By the end of 2019, we are looking to help thousands of people to find the resources they need fast and accurately. Concurrently, our goal is to is to change the culture at our provider partners by improving the quality and ease of communication between them and their client community, from a culture where providers are often hesitant to ask for client feedback, to one where they’re eager and driven by it.
Our key partnership — one which no other technology project in the city appears to be building — is with the community of people who need and regularly use social services. Without trust and buy-in from this population, there is no change.
At the same time, Streetlives has, by design, a systemic ambition. And to affect the system, service providers — those who give first hand help — needed to be onboard.
Our strategic partnerships include social service providers withwith many decades of experience, that collectively reach well over 200,000 NYC clients.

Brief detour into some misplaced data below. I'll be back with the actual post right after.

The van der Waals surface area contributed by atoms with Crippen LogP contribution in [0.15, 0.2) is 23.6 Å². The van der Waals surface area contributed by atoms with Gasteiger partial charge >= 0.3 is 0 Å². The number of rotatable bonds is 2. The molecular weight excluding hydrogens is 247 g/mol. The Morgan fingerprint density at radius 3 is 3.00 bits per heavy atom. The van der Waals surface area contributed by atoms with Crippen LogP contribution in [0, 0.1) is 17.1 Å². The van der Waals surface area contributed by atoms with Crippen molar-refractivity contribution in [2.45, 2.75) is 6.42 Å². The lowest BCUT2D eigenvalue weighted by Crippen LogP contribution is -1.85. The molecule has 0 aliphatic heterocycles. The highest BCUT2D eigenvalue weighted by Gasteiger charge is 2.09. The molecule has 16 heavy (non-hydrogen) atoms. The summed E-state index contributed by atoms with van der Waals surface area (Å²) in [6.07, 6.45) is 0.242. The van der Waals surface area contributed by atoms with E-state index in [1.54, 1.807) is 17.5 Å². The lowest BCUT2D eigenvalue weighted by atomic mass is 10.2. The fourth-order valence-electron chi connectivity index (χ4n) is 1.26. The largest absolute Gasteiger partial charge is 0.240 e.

Our outreach to the civic technology community has resulted in an extensive, expert, and international advisory board. Our methods encourage others to join and stay connected.
One key element differentiating Streetlives, is the goal to build an organization staffed and eventually run by people of lived experience of homelessness. Economic sustainability and independence is fundamental to chart such an ambitious future. Our business model for sustainability is based on Data as a Service for social service providers, city administrations and funders of services.
Streetlives is driving systemic change towards an equitable and inclusive model for social services. This new model is founded on a journey of agency for people who live in poverty and homelessness, and a cultural change at social service providers.
Creating a systemic change requires a systemic approach: the process we undertake creates partnerships in an antagonistic ecosystem; customer satisfaction data in an environment that has relied on anecdotal evidence; and, community feedback that speaks where no voice was heard.
Finally, we drive toward handing over Streetlives so it is fully run by its user base, replicating the service in other cities, and establishing an equal place at the table for the community in any future discussion over how society addresses homelessness.